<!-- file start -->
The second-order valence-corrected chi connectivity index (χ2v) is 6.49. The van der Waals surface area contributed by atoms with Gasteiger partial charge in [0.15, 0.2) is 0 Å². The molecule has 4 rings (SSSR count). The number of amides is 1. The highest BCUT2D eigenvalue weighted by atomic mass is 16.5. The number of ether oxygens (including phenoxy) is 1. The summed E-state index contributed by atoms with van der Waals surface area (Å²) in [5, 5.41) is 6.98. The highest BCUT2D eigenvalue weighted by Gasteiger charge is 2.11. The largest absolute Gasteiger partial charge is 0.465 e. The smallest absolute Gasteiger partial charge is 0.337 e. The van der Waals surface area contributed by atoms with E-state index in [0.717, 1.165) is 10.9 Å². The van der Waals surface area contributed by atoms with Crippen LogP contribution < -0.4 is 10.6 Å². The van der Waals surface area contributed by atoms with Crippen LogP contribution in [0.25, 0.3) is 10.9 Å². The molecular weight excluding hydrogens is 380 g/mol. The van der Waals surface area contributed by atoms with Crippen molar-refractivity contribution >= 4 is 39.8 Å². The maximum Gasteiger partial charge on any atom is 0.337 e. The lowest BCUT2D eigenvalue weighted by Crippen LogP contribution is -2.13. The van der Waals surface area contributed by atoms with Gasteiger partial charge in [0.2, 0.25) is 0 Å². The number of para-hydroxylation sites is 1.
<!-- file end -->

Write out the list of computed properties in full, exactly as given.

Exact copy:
The second-order valence-corrected chi connectivity index (χ2v) is 6.49. The van der Waals surface area contributed by atoms with Gasteiger partial charge in [0.15, 0.2) is 0 Å². The molecule has 4 rings (SSSR count). The number of amides is 1. The highest BCUT2D eigenvalue weighted by atomic mass is 16.5. The number of ether oxygens (including phenoxy) is 1. The summed E-state index contributed by atoms with van der Waals surface area (Å²) in [5, 5.41) is 6.98. The highest BCUT2D eigenvalue weighted by Gasteiger charge is 2.11. The largest absolute Gasteiger partial charge is 0.465 e. The smallest absolute Gasteiger partial charge is 0.337 e. The van der Waals surface area contributed by atoms with E-state index in [0.717, 1.165) is 10.9 Å². The van der Waals surface area contributed by atoms with Crippen LogP contribution < -0.4 is 10.6 Å². The van der Waals surface area contributed by atoms with Crippen LogP contribution in [0.25, 0.3) is 10.9 Å². The molecular weight excluding hydrogens is 380 g/mol. The van der Waals surface area contributed by atoms with Crippen molar-refractivity contribution >= 4 is 39.8 Å². The maximum Gasteiger partial charge on any atom is 0.337 e. The lowest BCUT2D eigenvalue weighted by Crippen LogP contribution is -2.13. The van der Waals surface area contributed by atoms with Gasteiger partial charge in [0.2, 0.25) is 0 Å². The number of para-hydroxylation sites is 1.